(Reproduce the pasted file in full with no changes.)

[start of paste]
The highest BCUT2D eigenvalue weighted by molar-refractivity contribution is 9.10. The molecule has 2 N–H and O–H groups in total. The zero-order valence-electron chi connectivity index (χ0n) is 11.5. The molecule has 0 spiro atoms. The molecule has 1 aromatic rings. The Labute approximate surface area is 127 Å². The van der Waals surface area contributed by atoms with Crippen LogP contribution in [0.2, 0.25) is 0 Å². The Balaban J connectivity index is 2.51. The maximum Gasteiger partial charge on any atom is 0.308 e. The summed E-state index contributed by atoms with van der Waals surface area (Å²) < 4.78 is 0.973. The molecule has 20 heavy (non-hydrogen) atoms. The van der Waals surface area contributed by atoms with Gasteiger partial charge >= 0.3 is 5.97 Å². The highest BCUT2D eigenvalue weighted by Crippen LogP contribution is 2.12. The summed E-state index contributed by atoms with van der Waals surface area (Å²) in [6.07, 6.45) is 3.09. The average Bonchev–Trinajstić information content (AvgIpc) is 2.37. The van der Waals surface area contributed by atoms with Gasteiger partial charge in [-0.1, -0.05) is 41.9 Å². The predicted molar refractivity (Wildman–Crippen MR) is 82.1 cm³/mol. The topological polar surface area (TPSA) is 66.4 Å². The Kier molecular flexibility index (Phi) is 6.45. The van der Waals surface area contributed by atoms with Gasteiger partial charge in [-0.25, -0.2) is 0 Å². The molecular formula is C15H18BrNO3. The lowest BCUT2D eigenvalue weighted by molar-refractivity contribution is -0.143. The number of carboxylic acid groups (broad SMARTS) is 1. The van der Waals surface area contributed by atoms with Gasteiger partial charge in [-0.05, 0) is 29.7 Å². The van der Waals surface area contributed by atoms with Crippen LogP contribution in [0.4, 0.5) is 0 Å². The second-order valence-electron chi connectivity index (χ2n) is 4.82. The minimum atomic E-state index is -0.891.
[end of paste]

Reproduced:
The highest BCUT2D eigenvalue weighted by molar-refractivity contribution is 9.10. The molecule has 2 N–H and O–H groups in total. The zero-order valence-electron chi connectivity index (χ0n) is 11.5. The molecule has 0 spiro atoms. The molecule has 1 aromatic rings. The Labute approximate surface area is 127 Å². The van der Waals surface area contributed by atoms with Crippen LogP contribution in [0.2, 0.25) is 0 Å². The Balaban J connectivity index is 2.51. The maximum Gasteiger partial charge on any atom is 0.308 e. The summed E-state index contributed by atoms with van der Waals surface area (Å²) < 4.78 is 0.973. The molecule has 20 heavy (non-hydrogen) atoms. The van der Waals surface area contributed by atoms with Gasteiger partial charge >= 0.3 is 5.97 Å². The highest BCUT2D eigenvalue weighted by Crippen LogP contribution is 2.12. The summed E-state index contributed by atoms with van der Waals surface area (Å²) in [6.07, 6.45) is 3.09. The average Bonchev–Trinajstić information content (AvgIpc) is 2.37. The van der Waals surface area contributed by atoms with Gasteiger partial charge in [-0.1, -0.05) is 41.9 Å². The predicted molar refractivity (Wildman–Crippen MR) is 82.1 cm³/mol. The topological polar surface area (TPSA) is 66.4 Å². The Kier molecular flexibility index (Phi) is 6.45. The van der Waals surface area contributed by atoms with Gasteiger partial charge in [-0.25, -0.2) is 0 Å². The molecular formula is C15H18BrNO3. The lowest BCUT2D eigenvalue weighted by molar-refractivity contribution is -0.143. The number of carboxylic acid groups (broad SMARTS) is 1. The van der Waals surface area contributed by atoms with Gasteiger partial charge in [-0.05, 0) is 29.7 Å². The van der Waals surface area contributed by atoms with Crippen LogP contribution in [0.4, 0.5) is 0 Å². The second-order valence-electron chi connectivity index (χ2n) is 4.82. The minimum atomic E-state index is -0.891.